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Radiology. 2014 Aug;272(2):484-93. doi: 10.1148/radiol.14131691. Epub 2014 Mar 19.

Outcome prediction in patients with glioblastoma by using imaging, clinical, and genomic biomarkers: focus on the nonenhancing component of the tumor.

Author information

1
From the Division of Neuroradiology, Department of Radiology (R.J.), Bioinformatics Center, Department of Public Health Sciences (L.M.P.), and Department of Neurosurgery (R.J., L.S., T.M.), Henry Ford Health System, 2799 W Grand Blvd, Detroit, MI 48202; Department of Radiology, Emory University, Atlanta, Ga (D.G., C.A.H.); Department of Radiology, St Jude's Children's Research Hospital, Memphis, Tenn (S.N.H.); Department of Radiology, University of Virginia, Charlottesville, Va (M.W.); Department of Radiology, MD Anderson Cancer Center, Houston, Tex (A.R.); Department of Radiology, Brigham and Women's Hospital, Boston, Mass (R.R.C.); Clinical Research Directorate, CMRP, SAIC-Frederick, NCI-Frederick, Frederick, Md (J.K., J.F.); Department of Radiology, Boston University, Boston, Mass (C.C.J.); and Department of Radiology, Thomas Jefferson University Hospital, Philadelphia, Pa (A.F.).

Abstract

PURPOSE:

To correlate patient survival with morphologic imaging features and hemodynamic parameters obtained from the nonenhancing region (NER) of glioblastoma (GBM), along with clinical and genomic markers.

MATERIALS AND METHODS:

An institutional review board waiver was obtained for this HIPAA-compliant retrospective study. Forty-five patients with GBM underwent baseline imaging with contrast material-enhanced magnetic resonance (MR) imaging and dynamic susceptibility contrast-enhanced T2*-weighted perfusion MR imaging. Molecular and clinical predictors of survival were obtained. Single and multivariable models of overall survival (OS) and progression-free survival (PFS) were explored with Kaplan-Meier estimates, Cox regression, and random survival forests.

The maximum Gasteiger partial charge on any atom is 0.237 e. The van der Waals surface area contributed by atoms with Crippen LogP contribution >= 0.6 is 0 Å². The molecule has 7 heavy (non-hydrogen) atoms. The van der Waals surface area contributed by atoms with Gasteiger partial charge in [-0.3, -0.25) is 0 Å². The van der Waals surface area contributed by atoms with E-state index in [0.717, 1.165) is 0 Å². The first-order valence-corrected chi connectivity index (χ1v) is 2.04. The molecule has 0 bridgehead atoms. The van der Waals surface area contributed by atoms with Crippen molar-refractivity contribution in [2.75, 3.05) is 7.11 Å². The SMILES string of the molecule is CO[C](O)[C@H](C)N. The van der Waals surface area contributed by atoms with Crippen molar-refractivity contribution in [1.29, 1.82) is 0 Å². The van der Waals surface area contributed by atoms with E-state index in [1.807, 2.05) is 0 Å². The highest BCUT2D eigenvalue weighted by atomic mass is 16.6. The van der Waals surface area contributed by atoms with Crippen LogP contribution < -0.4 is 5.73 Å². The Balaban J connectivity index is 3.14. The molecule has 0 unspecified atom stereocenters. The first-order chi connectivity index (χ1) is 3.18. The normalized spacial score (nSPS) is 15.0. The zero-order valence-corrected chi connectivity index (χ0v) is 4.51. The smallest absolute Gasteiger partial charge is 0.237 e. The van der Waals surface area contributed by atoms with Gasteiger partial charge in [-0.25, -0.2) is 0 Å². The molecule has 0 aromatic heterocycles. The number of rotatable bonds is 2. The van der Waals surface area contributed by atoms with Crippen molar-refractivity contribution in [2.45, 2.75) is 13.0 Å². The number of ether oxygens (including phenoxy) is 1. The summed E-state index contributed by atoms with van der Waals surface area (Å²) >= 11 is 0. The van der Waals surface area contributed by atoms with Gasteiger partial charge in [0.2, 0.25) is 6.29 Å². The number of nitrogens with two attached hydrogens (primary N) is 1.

RESULTS:

Worsening OS (log-rank test, P = .0103) and PFS (log-rank test, P = .0223) were associated with increasing relative cerebral blood volume of NER (rCBVNER), which was higher with deep white matter involvement (t test, P = .0482) and poor NER margin definition (t test, P = .0147). NER crossing the midline was the only morphologic feature of NER associated with poor survival (log-rank test, P = .0125). Preoperative Karnofsky performance score (KPS) and resection extent (n = 30) were clinically significant OS predictors (log-rank test, P = .0176 and P = .0038, respectively). No genomic alterations were associated with survival, except patients with high rCBVNER and wild-type epidermal growth factor receptor (EGFR) mutation had significantly poor survival (log-rank test, P = .0306; area under the receiver operating characteristic curve = 0.62). Combining resection extent with rCBVNER marginally improved prognostic ability (permutation, P = .084). Random forest models of presurgical predictors indicated rCBVNER as the top predictor; also important were KPS, age at diagnosis, and NER crossing the midline. A multivariable model containing rCBVNER, age at diagnosis, and KPS can be used to group patients with more than 1 year of difference in observed median survival (0.49-1.79 years).

CONCLUSION:

Patients with high rCBVNER and NER crossing the midline and those with high rCBVNER and wild-type EGFR mutation showed poor survival. In multivariable survival models, however, rCBVNER provided unique prognostic information that went above and beyond the assessment of all NER imaging features, as well as clinical and genomic features.

PMID:
24646147
PMCID:
PMC4263660
DOI:
10.1148/radiol.14131691
[Indexed for MEDLINE]
Free PMC Article
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